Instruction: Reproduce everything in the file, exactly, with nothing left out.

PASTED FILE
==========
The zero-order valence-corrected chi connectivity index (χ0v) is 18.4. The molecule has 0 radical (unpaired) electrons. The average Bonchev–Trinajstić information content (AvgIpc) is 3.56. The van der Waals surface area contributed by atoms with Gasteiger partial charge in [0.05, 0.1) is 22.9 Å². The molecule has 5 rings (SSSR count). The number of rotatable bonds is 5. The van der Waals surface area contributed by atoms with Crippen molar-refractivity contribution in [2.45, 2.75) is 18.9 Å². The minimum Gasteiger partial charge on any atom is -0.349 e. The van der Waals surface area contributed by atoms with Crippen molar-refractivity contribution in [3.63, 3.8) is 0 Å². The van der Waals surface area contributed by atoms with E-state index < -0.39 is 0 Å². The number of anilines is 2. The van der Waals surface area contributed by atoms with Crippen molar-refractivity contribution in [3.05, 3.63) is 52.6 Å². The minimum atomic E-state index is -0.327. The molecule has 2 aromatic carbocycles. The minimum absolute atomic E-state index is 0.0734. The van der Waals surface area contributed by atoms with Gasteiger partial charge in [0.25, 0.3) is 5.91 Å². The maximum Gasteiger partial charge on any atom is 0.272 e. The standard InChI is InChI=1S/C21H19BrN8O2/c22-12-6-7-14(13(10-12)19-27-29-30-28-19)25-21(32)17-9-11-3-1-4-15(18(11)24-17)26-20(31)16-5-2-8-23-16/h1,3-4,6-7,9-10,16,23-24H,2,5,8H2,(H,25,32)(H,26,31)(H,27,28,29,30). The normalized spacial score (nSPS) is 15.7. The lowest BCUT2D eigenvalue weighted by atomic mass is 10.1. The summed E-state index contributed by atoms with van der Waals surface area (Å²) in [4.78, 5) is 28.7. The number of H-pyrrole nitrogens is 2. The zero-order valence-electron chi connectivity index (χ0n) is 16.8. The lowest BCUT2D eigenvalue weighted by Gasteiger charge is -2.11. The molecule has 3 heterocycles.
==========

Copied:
The zero-order valence-corrected chi connectivity index (χ0v) is 18.4. The molecule has 0 radical (unpaired) electrons. The average Bonchev–Trinajstić information content (AvgIpc) is 3.56. The van der Waals surface area contributed by atoms with Gasteiger partial charge in [0.05, 0.1) is 22.9 Å². The molecule has 5 rings (SSSR count). The number of rotatable bonds is 5. The van der Waals surface area contributed by atoms with Crippen molar-refractivity contribution in [2.45, 2.75) is 18.9 Å². The minimum Gasteiger partial charge on any atom is -0.349 e. The van der Waals surface area contributed by atoms with Crippen molar-refractivity contribution in [3.63, 3.8) is 0 Å². The van der Waals surface area contributed by atoms with E-state index < -0.39 is 0 Å². The number of anilines is 2. The van der Waals surface area contributed by atoms with Crippen molar-refractivity contribution in [3.05, 3.63) is 52.6 Å². The minimum atomic E-state index is -0.327. The molecule has 2 aromatic carbocycles. The minimum absolute atomic E-state index is 0.0734. The van der Waals surface area contributed by atoms with Gasteiger partial charge in [0.25, 0.3) is 5.91 Å². The maximum Gasteiger partial charge on any atom is 0.272 e. The standard InChI is InChI=1S/C21H19BrN8O2/c22-12-6-7-14(13(10-12)19-27-29-30-28-19)25-21(32)17-9-11-3-1-4-15(18(11)24-17)26-20(31)16-5-2-8-23-16/h1,3-4,6-7,9-10,16,23-24H,2,5,8H2,(H,25,32)(H,26,31)(H,27,28,29,30). The normalized spacial score (nSPS) is 15.7. The lowest BCUT2D eigenvalue weighted by atomic mass is 10.1. The summed E-state index contributed by atoms with van der Waals surface area (Å²) in [4.78, 5) is 28.7. The number of H-pyrrole nitrogens is 2. The zero-order valence-electron chi connectivity index (χ0n) is 16.8. The lowest BCUT2D eigenvalue weighted by Gasteiger charge is -2.11. The molecule has 3 heterocycles.